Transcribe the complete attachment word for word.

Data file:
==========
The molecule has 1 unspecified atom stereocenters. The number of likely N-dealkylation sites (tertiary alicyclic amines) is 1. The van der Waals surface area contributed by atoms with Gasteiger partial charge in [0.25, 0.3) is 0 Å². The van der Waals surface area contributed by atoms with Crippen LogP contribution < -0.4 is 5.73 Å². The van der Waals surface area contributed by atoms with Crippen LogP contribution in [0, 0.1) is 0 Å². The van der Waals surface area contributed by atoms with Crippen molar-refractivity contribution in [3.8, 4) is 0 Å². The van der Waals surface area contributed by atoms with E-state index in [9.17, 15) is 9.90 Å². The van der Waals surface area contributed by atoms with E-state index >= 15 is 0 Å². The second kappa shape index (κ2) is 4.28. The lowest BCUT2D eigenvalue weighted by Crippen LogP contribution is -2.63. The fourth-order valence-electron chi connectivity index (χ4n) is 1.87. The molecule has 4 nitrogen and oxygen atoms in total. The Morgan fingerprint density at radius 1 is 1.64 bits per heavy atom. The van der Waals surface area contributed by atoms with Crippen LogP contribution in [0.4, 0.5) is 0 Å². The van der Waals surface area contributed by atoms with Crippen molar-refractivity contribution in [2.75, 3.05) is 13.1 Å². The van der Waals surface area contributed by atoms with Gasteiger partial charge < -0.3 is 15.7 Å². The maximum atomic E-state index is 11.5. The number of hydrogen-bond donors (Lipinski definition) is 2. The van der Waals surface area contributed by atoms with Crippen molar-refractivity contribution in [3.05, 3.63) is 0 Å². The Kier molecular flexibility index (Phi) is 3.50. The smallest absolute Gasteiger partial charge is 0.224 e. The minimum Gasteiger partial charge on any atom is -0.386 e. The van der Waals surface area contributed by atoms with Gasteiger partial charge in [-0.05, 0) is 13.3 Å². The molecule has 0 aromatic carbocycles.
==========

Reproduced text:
The molecule has 1 unspecified atom stereocenters. The number of likely N-dealkylation sites (tertiary alicyclic amines) is 1. The van der Waals surface area contributed by atoms with Gasteiger partial charge in [0.25, 0.3) is 0 Å². The van der Waals surface area contributed by atoms with Crippen LogP contribution < -0.4 is 5.73 Å². The van der Waals surface area contributed by atoms with Crippen LogP contribution in [0, 0.1) is 0 Å². The van der Waals surface area contributed by atoms with Crippen molar-refractivity contribution in [3.8, 4) is 0 Å². The van der Waals surface area contributed by atoms with E-state index in [9.17, 15) is 9.90 Å². The van der Waals surface area contributed by atoms with E-state index >= 15 is 0 Å². The second kappa shape index (κ2) is 4.28. The lowest BCUT2D eigenvalue weighted by Crippen LogP contribution is -2.63. The fourth-order valence-electron chi connectivity index (χ4n) is 1.87. The molecule has 4 nitrogen and oxygen atoms in total. The Morgan fingerprint density at radius 1 is 1.64 bits per heavy atom. The van der Waals surface area contributed by atoms with Crippen LogP contribution in [0.4, 0.5) is 0 Å². The van der Waals surface area contributed by atoms with Crippen molar-refractivity contribution in [2.75, 3.05) is 13.1 Å². The van der Waals surface area contributed by atoms with Gasteiger partial charge < -0.3 is 15.7 Å². The maximum atomic E-state index is 11.5. The number of hydrogen-bond donors (Lipinski definition) is 2. The van der Waals surface area contributed by atoms with Crippen molar-refractivity contribution in [3.05, 3.63) is 0 Å². The Kier molecular flexibility index (Phi) is 3.50. The smallest absolute Gasteiger partial charge is 0.224 e. The minimum Gasteiger partial charge on any atom is -0.386 e. The van der Waals surface area contributed by atoms with Gasteiger partial charge in [-0.05, 0) is 13.3 Å². The molecule has 0 aromatic carbocycles.